The university donating a significant amount of personal protective equipment to frontline health care workers in both Waterloo and Brantford, and providing housing for front-line health care workers during the summer.
Our faculty, staff and students keeping their research and scholarly activities and community and media outreach active, including those working on COVID-related studies in areas as diverse as health sciences, psychology, international affairs, and economics.
Our ceremonies and events team – who helped organize this event today – packing almost 5,000 degrees and celebration boxes for graduates so that they felt special on convocation day.
Our office of Indigenous Initiatives, who at the beginning of the fall term, packed over 500 care boxes to send out to Indigenous students to support their transition to university.
And, in the last year, our university reaffirming our commitment to equity, diversity, inclusion, and Indigeneity, sparked by our shared grief and outrage at the tragic events of last summer. We continue our aspirations to foster a fully inclusive community, with action plans to examine and address systemic inequities at Laurier.
These are just a few of the ways that our Laurier community has come together and demonstrated a collective resiliency.
I am sure that everyone attending this event today can think of personal struggles they have persevered through in the last 12 months.
For myself, having my mom have a non-COVID-related health emergency during COVID, in Nova Scotia, added a significant challenge to my family this past year. My mom is one of most resilient people I know. I am so proud of her.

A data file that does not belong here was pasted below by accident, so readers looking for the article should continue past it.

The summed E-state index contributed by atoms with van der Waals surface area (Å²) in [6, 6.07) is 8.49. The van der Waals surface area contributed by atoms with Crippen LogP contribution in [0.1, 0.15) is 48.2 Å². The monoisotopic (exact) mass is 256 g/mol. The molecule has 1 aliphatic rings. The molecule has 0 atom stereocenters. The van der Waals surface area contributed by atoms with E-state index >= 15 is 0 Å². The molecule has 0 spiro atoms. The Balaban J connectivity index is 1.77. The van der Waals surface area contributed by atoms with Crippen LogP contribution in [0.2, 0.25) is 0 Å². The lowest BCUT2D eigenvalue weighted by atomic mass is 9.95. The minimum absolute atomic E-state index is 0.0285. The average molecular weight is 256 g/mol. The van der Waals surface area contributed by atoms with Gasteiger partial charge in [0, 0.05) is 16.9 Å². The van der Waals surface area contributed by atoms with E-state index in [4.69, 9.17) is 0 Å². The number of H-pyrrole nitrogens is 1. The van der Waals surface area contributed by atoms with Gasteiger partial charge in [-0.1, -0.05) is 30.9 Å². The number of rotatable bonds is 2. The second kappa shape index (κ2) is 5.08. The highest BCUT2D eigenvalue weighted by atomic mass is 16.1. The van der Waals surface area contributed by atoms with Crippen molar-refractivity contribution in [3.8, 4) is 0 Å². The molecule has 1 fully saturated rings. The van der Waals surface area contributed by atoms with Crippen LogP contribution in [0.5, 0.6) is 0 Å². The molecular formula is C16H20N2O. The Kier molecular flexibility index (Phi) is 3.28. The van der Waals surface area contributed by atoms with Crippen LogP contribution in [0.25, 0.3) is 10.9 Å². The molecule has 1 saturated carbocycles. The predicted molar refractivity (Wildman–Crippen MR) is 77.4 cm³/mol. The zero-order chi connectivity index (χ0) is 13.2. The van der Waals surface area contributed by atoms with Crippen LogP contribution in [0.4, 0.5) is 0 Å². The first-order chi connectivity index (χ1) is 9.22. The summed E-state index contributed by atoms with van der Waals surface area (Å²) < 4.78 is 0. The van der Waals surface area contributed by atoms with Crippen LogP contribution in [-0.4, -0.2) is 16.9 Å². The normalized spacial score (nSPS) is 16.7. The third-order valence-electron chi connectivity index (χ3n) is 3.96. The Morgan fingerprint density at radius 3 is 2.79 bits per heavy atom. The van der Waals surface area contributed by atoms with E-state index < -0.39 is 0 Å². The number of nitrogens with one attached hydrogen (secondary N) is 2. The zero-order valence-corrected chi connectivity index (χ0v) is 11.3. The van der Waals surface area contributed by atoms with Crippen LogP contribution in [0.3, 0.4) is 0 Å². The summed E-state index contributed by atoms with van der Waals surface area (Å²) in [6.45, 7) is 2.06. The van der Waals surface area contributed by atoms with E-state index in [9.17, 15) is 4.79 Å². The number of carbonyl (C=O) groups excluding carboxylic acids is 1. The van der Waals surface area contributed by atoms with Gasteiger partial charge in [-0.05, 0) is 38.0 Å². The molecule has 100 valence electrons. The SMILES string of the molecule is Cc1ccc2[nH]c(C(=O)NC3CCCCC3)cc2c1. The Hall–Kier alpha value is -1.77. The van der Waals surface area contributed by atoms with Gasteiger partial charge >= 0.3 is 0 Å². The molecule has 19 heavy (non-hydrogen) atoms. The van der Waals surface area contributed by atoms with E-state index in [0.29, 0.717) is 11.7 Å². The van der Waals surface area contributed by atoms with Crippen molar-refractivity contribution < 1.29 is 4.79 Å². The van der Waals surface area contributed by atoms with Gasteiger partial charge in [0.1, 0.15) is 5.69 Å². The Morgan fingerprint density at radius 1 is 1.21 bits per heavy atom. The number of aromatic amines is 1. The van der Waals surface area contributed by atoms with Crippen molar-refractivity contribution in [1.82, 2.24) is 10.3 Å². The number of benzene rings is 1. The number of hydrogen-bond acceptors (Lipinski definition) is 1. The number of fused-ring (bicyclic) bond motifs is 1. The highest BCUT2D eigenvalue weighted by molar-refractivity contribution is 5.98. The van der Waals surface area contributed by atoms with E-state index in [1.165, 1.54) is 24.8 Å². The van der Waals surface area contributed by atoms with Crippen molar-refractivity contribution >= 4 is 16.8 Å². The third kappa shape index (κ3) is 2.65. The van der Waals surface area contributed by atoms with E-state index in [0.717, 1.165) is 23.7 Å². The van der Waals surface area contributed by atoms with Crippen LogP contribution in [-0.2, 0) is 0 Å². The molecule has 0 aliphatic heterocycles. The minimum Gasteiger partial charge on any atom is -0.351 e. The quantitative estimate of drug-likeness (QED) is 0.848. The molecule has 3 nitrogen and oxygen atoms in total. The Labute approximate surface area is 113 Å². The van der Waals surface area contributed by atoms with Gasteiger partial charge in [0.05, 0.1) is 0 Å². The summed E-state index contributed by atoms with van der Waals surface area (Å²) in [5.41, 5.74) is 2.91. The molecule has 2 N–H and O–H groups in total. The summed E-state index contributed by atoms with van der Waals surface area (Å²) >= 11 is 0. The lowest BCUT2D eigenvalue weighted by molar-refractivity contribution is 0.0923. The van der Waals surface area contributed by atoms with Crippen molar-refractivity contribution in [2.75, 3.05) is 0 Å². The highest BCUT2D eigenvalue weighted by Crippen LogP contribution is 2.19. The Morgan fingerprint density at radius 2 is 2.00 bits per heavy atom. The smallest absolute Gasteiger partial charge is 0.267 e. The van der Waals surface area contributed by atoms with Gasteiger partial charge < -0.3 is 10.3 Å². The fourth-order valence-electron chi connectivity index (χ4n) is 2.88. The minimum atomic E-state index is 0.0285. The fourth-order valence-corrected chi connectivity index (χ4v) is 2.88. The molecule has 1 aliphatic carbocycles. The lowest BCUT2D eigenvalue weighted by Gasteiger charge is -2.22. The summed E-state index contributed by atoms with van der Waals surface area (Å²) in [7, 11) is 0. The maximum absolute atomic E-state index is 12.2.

The loss of our beloved dog Finn in the fall added yet another difficult and tragic moment to a difficult year. Working from home every day had the benefit of being able to share a lot of time together during the year, yet magnified his absence when he was gone.
The house felt empty and quiet without him and our other dog, Guiney, was also acutely aware of Finn’s loss.
Before the holidays, after careful consideration and reflection, we decided we were ready to welcome another dog into our family.
Our new puppy, Keltie, has been a bright spot in a year of difficulty. Her insistence on many walks and outings has forced me to spend more time outdoors and live in the moment.
Keltie’s presence doesn’t lessen the pain of losing Finn, but it does bring joy to our lives in a different way.
I hope that in this year of difficulty, we can look back and recognize the moments of joy we have experienced and in those moments celebrate our own resiliency.
Today, I am looking forward to hearing from our panelists their experiences and their own stories of resiliency. Everyone here has disappointments and successes from the last year.
The fact that we are getting through each day is a victory that should be celebrated.
There are brighter days ahead. I am hopeful that we will emerge from this shared experience with greater empathy, compassion – and personal and collective resiliency.
Thank you all for attending this event today and I look forward to next year, when we can gather in person and celebrate.